Weekend Reading—Behind Ibrahim Mahama’s Fragments at London’s White Cube Gallery, Part 1

The star Ghanaian visual artist continues his meteoric rise with a new show at one of London’s top galleries

Editors Note: OkayAfrica’s UK correspondent, Sabo Kpade, gets deep with Ibrahim Mahama for our first edition of Sunday Reading. This is part 1 of 4.

For his first solo exhibition in the UK titled "Fragments," Ibrahim Mahama has made, among other things, a colossal structure called Non Orientable Nkansa made of cobbler’s boxes that have been broken down and reassembled.

This continues his investigation into the life cycle of materials which I first came across at Saatchi Gallery’s “Pangaea” exhibition in 2014, a broad survey of art from Africa and Latin America.

Of the many works from such a diverse group of artist, Mahama’s installation stood even farther afield on account of being simple and imposing in a huge dim-lit space with its walls draped with jute sacks.

Several physical factors—ambience, contrast of one’s size to the high-ceilinged space, how unadorned it was (despite being a drape)—combined to make a big impression.

Ghana is the world’s second largest producer of cocoa and these jute sacks, made in Southeast Asia, are used to transport the produce, after which its use multiplies to include storing and transporting grains, and other utilities.

The works for Pangaea were untitled or called “untitled.” Three years later and on show at White Cube, the newer ones have distinct names - Gemtun Boxe and Issaka Bob - less imposing than the previous ones, but no less impressive.

Other works include a wall of birth certificates and a 15 minute video installation of his collaborators as they execute the tasking job of stitching together and covering with sacks Ghana’s National Theatre.

These are busy times for Mahama and as if to further illustrate this point, our scheduled interview had to be moved hours later as he had to respond to an emergency to do with his work at Documenta in Athens (which opened on April 8th) and which has become his base outside Ghana.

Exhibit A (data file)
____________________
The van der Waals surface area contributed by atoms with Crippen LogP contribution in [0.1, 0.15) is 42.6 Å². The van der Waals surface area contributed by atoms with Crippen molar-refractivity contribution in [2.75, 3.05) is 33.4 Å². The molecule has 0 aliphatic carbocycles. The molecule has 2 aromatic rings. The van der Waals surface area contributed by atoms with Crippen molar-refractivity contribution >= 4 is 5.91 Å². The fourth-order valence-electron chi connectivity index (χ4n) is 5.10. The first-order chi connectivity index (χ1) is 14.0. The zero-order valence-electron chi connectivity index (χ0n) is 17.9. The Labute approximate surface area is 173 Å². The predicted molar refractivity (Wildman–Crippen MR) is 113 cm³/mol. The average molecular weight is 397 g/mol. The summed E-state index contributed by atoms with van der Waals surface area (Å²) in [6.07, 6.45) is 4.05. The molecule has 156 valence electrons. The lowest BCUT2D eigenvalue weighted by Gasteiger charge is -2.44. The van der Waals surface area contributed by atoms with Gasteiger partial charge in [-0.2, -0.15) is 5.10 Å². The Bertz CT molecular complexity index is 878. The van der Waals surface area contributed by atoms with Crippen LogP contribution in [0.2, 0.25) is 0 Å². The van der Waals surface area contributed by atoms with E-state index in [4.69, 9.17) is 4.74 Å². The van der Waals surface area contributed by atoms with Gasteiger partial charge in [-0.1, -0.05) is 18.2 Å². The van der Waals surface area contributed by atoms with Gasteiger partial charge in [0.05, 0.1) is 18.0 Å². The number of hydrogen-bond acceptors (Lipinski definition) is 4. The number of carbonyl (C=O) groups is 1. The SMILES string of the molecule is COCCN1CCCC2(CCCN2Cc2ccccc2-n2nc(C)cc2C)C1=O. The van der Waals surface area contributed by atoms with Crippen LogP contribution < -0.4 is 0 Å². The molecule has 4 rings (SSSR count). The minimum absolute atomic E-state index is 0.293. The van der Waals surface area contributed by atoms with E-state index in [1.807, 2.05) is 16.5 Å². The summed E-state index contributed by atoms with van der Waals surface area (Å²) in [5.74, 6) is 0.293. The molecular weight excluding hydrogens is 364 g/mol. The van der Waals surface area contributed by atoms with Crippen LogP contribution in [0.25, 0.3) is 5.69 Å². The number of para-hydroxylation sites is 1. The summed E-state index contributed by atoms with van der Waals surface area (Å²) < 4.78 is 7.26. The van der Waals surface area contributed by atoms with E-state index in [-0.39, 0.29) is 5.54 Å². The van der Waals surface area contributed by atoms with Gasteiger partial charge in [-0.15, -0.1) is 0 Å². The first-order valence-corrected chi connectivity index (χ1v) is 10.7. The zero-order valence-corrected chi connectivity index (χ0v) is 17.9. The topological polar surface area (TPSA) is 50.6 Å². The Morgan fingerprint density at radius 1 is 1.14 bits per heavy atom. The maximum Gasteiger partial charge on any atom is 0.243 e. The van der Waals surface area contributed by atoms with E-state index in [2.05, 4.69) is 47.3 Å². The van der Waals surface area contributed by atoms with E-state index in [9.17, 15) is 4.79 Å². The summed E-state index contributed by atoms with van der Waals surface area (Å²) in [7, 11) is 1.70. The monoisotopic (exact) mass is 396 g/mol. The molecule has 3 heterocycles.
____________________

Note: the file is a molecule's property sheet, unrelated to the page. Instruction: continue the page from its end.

Ibrahim Mahama's work at Documenta in Athens. Courtesy of the artist.

His work in Athens deals with the nuances of his practice and opens up his production process to the public by producing in Syntagma Square. He attempts to draw a relationship between spaces in Athens which are either functional or dysfunctional.

As an interviewee, Mahama is very engaging. He listens patiently even when questions are rambled and is articulate and generous with his answers. It’s as if he’s keeping control precisely by ceding it to the interviewer.

This interview has been condensed and edited.

Your first UK solo exhibition Fragments in London opened in March and then there's Documenta in Athens in April and your PHD and more. Are you typically this busy?

I’m really looking forward to that time when I’ll have some peace but I don’t think it’s possible now. I’m working to create this kind of space for myself so at least when I eventually go back to Ghana, in a couple of months to settle back down, I will travel as less as I can so at least I can do more things back home.

Two years ago at 27 you exhibited at the Venice Biennale and at Saatchi Gallery in London as part of Pangaea. Two year later at 29 you're having solo exhibitions at prestigious galleries. Has this art world been all embracing or has there been opposition?

The art world has been embracing as well as a difficult one to navigate. What keeps me sane is my independent practice. At the end of the day, no matter the number of institutional shows you are invited to participate in, that is what keeps your practice alive. I must also admit it has been a bit overwhelming but I've been very fortunate in the art world.